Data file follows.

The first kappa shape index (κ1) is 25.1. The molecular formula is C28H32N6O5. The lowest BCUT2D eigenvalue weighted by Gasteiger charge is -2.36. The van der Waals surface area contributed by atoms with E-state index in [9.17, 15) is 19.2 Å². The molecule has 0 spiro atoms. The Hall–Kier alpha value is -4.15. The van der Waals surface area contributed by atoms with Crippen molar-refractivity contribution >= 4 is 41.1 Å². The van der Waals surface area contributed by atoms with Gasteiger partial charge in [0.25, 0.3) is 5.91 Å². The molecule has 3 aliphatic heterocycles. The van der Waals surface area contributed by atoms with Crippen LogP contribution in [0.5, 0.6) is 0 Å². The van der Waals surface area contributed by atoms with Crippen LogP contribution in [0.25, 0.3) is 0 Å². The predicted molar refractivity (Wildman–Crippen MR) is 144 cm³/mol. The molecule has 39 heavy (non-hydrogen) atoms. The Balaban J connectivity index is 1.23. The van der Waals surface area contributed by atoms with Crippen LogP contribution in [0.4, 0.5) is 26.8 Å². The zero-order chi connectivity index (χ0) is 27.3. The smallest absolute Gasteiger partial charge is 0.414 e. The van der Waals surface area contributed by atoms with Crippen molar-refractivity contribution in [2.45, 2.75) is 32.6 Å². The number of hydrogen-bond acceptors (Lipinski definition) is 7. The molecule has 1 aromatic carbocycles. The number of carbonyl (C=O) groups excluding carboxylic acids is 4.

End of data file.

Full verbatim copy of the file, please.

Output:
The first kappa shape index (κ1) is 25.1. The molecular formula is C28H32N6O5. The lowest BCUT2D eigenvalue weighted by Gasteiger charge is -2.36. The van der Waals surface area contributed by atoms with E-state index in [9.17, 15) is 19.2 Å². The molecule has 0 spiro atoms. The Hall–Kier alpha value is -4.15. The van der Waals surface area contributed by atoms with Crippen molar-refractivity contribution >= 4 is 41.1 Å². The van der Waals surface area contributed by atoms with Gasteiger partial charge in [0.25, 0.3) is 5.91 Å². The molecule has 3 aliphatic heterocycles. The van der Waals surface area contributed by atoms with Crippen LogP contribution in [0.5, 0.6) is 0 Å². The van der Waals surface area contributed by atoms with Crippen LogP contribution in [0.25, 0.3) is 0 Å². The predicted molar refractivity (Wildman–Crippen MR) is 144 cm³/mol. The molecule has 39 heavy (non-hydrogen) atoms. The Balaban J connectivity index is 1.23. The van der Waals surface area contributed by atoms with Crippen LogP contribution in [0.4, 0.5) is 26.8 Å². The zero-order chi connectivity index (χ0) is 27.3. The smallest absolute Gasteiger partial charge is 0.414 e. The van der Waals surface area contributed by atoms with Crippen molar-refractivity contribution in [2.45, 2.75) is 32.6 Å². The number of hydrogen-bond acceptors (Lipinski definition) is 7. The molecule has 1 aromatic carbocycles. The number of carbonyl (C=O) groups excluding carboxylic acids is 4.